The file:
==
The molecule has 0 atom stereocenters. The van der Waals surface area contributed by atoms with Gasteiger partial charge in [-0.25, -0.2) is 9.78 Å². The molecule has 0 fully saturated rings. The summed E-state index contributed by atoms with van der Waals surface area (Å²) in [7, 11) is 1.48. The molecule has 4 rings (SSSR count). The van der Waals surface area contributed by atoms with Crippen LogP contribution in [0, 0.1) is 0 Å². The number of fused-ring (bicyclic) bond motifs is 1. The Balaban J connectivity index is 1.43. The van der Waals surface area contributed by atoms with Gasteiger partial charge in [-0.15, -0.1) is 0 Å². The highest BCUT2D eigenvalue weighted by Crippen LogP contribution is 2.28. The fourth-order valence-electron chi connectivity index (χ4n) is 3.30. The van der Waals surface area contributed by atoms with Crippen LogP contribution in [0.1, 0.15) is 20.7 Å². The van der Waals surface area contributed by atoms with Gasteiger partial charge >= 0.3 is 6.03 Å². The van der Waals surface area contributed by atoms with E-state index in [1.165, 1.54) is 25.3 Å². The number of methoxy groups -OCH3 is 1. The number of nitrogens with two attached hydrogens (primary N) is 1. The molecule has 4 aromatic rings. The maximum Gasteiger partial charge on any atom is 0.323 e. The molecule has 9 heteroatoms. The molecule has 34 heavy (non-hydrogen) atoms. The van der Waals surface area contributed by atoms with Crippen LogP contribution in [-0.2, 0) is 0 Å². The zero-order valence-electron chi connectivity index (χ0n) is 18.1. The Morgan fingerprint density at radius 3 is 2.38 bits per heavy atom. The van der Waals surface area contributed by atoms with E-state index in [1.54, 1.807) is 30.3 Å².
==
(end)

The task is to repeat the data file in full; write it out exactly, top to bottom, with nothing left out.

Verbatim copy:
The molecule has 0 atom stereocenters. The van der Waals surface area contributed by atoms with Gasteiger partial charge in [-0.25, -0.2) is 9.78 Å². The molecule has 0 fully saturated rings. The summed E-state index contributed by atoms with van der Waals surface area (Å²) in [7, 11) is 1.48. The molecule has 4 rings (SSSR count). The van der Waals surface area contributed by atoms with Crippen LogP contribution in [0, 0.1) is 0 Å². The number of fused-ring (bicyclic) bond motifs is 1. The Balaban J connectivity index is 1.43. The van der Waals surface area contributed by atoms with Gasteiger partial charge in [-0.15, -0.1) is 0 Å². The highest BCUT2D eigenvalue weighted by Crippen LogP contribution is 2.28. The fourth-order valence-electron chi connectivity index (χ4n) is 3.30. The van der Waals surface area contributed by atoms with Crippen LogP contribution in [0.1, 0.15) is 20.7 Å². The van der Waals surface area contributed by atoms with Gasteiger partial charge >= 0.3 is 6.03 Å². The van der Waals surface area contributed by atoms with E-state index in [1.165, 1.54) is 25.3 Å². The number of methoxy groups -OCH3 is 1. The number of nitrogens with two attached hydrogens (primary N) is 1. The molecule has 4 aromatic rings. The maximum Gasteiger partial charge on any atom is 0.323 e. The molecule has 9 heteroatoms. The molecule has 34 heavy (non-hydrogen) atoms. The van der Waals surface area contributed by atoms with Crippen LogP contribution in [-0.2, 0) is 0 Å². The zero-order valence-electron chi connectivity index (χ0n) is 18.1. The Morgan fingerprint density at radius 3 is 2.38 bits per heavy atom. The van der Waals surface area contributed by atoms with E-state index in [1.54, 1.807) is 30.3 Å².